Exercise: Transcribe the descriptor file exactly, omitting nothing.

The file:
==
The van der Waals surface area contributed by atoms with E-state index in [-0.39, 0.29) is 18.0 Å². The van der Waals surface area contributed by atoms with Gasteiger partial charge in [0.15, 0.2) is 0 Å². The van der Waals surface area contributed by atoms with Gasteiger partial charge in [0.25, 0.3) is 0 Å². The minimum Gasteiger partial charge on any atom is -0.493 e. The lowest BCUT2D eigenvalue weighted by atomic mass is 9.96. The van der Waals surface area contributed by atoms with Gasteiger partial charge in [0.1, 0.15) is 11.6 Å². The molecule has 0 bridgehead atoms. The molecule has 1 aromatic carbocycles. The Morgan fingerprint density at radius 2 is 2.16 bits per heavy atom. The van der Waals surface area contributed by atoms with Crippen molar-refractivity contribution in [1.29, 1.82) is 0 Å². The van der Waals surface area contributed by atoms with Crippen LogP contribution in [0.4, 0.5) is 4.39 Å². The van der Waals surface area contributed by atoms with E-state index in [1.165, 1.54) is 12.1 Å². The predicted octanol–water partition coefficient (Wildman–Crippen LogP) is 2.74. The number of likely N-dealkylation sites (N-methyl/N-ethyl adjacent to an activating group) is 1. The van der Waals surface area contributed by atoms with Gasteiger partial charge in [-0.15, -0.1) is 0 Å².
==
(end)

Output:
The van der Waals surface area contributed by atoms with E-state index in [-0.39, 0.29) is 18.0 Å². The van der Waals surface area contributed by atoms with Gasteiger partial charge in [0.15, 0.2) is 0 Å². The van der Waals surface area contributed by atoms with Gasteiger partial charge in [0.25, 0.3) is 0 Å². The minimum Gasteiger partial charge on any atom is -0.493 e. The lowest BCUT2D eigenvalue weighted by atomic mass is 9.96. The van der Waals surface area contributed by atoms with Gasteiger partial charge in [0.1, 0.15) is 11.6 Å². The molecule has 0 bridgehead atoms. The molecule has 1 aromatic carbocycles. The Morgan fingerprint density at radius 2 is 2.16 bits per heavy atom. The van der Waals surface area contributed by atoms with Crippen molar-refractivity contribution in [1.29, 1.82) is 0 Å². The van der Waals surface area contributed by atoms with Crippen LogP contribution in [0.4, 0.5) is 4.39 Å². The van der Waals surface area contributed by atoms with E-state index in [1.165, 1.54) is 12.1 Å². The predicted octanol–water partition coefficient (Wildman–Crippen LogP) is 2.74. The number of likely N-dealkylation sites (N-methyl/N-ethyl adjacent to an activating group) is 1. The van der Waals surface area contributed by atoms with Gasteiger partial charge in [-0.15, -0.1) is 0 Å².